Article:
So it isn't at all clear why the press (and government officials) keep repeating the assertion that the new virus is some sort of amazing Frankenstein strain.  The message containing Professor Rabadan's comments also notes that a mess of new sequences from clinical isolates were filed today in the GISAID database.  Analysis of those sequences should help clarify the origin -- or at least the composition of the genome -- of the virus in the coming days.

The press also continues to bray about flies as the vector, when there is no evidence I can find in any literature, anywhere, that suggests flies have ever been associated with transmitting the flu.  If this particular bug did figure out how to hitch a ride of flies, that would be some seriously scary evolutionary juju.  Intelligent design, even.  We would all be in deep trouble.  But, as there is no evidence to support these assertions other than repeating what other reporters are saying, my recommendation to all you in the press would be simply this: STOP.

Similarly, the notion that at this early date anyone could possibly have identified the index case ("Patient 0") as a young boy in some village in Mexico is -- let me choose my words very carefully here -- COMPLETE PIGSHIT.  With so little molecular forensics done on the virus, and no real map of who is actually sick, who has been sick, nor when or where they were sick, publishing the name of an innocent four-year old boy based on cribbing from some other reporter's story is the height of irresponsible journalism.  Where the fuck are the editors?

(Update: The New York Times is still repeating this nonesense: "...The Mexican government has identified a young boy as the first person in the country infected with swine flu...".  Waaay down in the story it acknowledges that the village the boy is from "may not, in the end, be found to be the source of anything" and then goes on to describe earlier potential cases. Oy.)

Perhaps reporters should try a little, oh, I don't know, reporting.  Visit ProMED mail.  Check out CIDRAP and Effect Measure.  Stop reading what other reporters write, and think for yourseves.  We will all be better off.

H1N1 Influenza coverage

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Well, it looks like we got surprised.  Just like we, um, expectedTo be surprised, that is.

It's been quite a while since I wrote anything about the flu, but I suppose I should start keeping track of interesting new developments.

We should consider the clock started on vaccine development.  Various reports suggest that Baxter is already at work at the request of the Mexican government.  News outlets are being very careless, throwing around phrases like "vaccines are at least six months away", when it would surprise me if anything became available in less than nine months.  I expect it to be more like 12-18 months, but I really, truly, hope I am wrong about this.  All of a sudden we are doing a real-world test of our preparedness.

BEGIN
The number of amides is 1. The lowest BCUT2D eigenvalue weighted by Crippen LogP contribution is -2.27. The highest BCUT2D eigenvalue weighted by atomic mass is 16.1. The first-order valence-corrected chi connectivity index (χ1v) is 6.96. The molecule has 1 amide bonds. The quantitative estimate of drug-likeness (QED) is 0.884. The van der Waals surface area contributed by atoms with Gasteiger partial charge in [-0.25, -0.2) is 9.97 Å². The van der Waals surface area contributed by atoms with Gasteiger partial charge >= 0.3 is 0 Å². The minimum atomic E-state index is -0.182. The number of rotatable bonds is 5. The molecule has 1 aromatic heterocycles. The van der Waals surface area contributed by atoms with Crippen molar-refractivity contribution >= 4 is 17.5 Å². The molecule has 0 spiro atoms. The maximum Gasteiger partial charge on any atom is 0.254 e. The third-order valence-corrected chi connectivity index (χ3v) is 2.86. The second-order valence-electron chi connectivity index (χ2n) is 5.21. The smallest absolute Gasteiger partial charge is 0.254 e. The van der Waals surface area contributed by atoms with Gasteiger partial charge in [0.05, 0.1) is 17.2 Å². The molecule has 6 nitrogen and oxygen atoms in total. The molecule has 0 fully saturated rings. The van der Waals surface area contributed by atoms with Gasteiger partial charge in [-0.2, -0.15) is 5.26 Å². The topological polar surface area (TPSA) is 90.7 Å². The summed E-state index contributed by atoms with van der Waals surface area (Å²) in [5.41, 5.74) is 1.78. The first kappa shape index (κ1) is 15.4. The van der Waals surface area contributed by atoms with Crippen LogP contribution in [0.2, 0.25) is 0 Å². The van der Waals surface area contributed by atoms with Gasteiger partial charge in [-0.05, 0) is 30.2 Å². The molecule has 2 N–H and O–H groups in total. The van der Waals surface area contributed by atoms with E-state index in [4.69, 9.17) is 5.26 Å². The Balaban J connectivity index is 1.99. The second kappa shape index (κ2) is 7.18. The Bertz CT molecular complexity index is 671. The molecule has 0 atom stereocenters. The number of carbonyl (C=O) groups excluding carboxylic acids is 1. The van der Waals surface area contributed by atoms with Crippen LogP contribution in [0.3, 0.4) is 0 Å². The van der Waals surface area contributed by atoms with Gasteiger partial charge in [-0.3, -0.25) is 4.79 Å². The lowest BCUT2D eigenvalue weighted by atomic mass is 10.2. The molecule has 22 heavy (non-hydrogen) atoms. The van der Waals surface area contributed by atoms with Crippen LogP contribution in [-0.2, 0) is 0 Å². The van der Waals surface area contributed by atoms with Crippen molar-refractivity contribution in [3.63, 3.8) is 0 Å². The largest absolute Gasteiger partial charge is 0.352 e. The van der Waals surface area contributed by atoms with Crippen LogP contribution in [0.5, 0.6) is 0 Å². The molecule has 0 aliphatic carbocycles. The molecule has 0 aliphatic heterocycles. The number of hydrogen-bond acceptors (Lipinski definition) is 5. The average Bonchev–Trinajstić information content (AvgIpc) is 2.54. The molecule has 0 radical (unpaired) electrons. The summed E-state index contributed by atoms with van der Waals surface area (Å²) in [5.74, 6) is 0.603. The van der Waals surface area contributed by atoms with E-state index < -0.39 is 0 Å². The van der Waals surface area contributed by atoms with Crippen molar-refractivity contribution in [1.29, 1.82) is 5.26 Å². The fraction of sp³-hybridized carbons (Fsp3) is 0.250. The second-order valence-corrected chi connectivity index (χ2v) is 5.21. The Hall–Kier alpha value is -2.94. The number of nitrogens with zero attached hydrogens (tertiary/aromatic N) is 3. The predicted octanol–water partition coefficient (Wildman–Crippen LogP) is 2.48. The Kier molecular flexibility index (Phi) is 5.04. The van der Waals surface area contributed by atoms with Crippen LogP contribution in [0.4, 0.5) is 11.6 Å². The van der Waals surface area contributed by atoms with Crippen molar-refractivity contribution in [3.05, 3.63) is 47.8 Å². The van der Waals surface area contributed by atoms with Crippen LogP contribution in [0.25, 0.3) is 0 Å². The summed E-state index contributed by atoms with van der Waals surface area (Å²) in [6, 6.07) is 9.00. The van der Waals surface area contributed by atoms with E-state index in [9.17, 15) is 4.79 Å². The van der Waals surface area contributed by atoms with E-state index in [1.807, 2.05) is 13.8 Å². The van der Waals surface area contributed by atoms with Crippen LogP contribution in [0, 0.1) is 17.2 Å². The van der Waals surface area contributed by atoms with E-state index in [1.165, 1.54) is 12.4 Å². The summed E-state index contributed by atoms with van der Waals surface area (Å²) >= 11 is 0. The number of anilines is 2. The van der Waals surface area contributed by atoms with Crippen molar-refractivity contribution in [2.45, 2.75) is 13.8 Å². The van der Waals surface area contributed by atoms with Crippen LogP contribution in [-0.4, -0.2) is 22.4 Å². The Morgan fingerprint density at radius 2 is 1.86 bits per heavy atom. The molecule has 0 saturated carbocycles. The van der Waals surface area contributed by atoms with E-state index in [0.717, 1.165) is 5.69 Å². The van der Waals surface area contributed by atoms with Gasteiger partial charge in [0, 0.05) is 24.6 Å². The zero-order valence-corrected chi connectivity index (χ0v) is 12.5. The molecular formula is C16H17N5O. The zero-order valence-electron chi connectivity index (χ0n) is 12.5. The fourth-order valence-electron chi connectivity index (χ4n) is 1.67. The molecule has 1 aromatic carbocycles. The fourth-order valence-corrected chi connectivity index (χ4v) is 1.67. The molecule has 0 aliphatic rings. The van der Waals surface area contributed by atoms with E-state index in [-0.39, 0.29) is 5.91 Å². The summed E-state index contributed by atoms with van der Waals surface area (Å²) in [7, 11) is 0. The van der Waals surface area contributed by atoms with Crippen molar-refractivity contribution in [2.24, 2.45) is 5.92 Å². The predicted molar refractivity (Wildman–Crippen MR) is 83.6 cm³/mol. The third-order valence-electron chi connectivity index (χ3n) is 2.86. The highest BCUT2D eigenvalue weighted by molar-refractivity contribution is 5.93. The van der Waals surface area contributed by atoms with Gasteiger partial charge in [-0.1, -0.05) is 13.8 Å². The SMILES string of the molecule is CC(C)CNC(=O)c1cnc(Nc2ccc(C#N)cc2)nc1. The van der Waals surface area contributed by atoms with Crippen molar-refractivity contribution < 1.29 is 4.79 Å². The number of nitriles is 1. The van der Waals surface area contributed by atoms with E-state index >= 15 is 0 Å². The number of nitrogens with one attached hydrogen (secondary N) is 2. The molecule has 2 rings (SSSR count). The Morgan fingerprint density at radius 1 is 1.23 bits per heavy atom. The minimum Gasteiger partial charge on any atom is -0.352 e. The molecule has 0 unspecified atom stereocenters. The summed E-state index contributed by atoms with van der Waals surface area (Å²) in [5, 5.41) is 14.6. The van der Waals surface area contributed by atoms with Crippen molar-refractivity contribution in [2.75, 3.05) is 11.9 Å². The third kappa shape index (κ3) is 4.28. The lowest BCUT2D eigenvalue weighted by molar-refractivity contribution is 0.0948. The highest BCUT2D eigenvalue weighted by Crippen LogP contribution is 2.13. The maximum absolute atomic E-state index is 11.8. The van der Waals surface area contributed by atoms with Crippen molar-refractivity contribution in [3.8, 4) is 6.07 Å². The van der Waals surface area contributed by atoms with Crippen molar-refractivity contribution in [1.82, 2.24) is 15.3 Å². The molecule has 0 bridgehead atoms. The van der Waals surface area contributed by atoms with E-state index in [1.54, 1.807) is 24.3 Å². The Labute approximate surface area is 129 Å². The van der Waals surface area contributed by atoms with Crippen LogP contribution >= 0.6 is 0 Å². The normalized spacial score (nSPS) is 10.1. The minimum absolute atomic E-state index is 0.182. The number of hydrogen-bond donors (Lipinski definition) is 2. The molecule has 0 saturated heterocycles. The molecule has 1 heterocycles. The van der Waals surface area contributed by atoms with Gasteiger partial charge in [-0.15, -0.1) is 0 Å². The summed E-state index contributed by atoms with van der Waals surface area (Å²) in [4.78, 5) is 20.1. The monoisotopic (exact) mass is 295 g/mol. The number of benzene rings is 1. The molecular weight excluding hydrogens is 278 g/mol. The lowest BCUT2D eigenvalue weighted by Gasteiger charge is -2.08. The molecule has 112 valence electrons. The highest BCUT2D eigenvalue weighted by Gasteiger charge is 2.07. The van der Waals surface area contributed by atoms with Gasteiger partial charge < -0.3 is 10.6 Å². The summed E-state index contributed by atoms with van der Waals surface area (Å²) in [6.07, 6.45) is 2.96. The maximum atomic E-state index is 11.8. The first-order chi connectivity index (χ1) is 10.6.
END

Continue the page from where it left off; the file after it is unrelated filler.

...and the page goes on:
There is excellent coverage, as usual, over at EffectMeasure.  Other reporting is sort of spotty.  I keep seeing stories (Wired, CNN, even the NYT) reporting that the CDC says vomiting and diarrhea are symptoms of the flu, when what the CDC says is that "some people report" those symptoms for the flu.  Usually GI tract symptoms like that are due to noroviruses (think cruise ships), not influenza viruses.  But I suppose we could be seeing something new.

I just heard a report from the BBC suggesting that Mexico thinks as many as 2000 people have been infected, with Mexico's health minister putting the death toll at 149.  That would put the fatality rate at 7.5%, which would be extremely high for the flu.  It is too early to say whether those numbers are realistic or not, especially since Mexico will have difficulty making positive molecular diagnoses.  I would expect a retrospective analysis of this outbreak to determine that many, many more people have been exposed and infected than presently reported.  It is certainly confusing why all the deaths have thus far been confined to Mexico.

It seems that cases are already spread across the world.  Here is a Google Maps version of suspected and confirmed cases, which looks to be maintained by Henry Niman.  Good show Dr. Niman, even though I haven't always seen eye to eye with you on your ideas about the flu and SARS.  Niman seems to be maintaining a bunch of other such maps, which are worth checking out, including H5N1 in Egypt and ... "SARS 2009" -- WTF!!!

*shudder*

Back to H1N1: According to this ProMED summary, Israel is taking the most important step it can in preparing:

Israel renames unkosher swine flu.
Israel's health minister updates a nervous public about the swine flu 
epidemic - and starts by renaming it Mexican flu.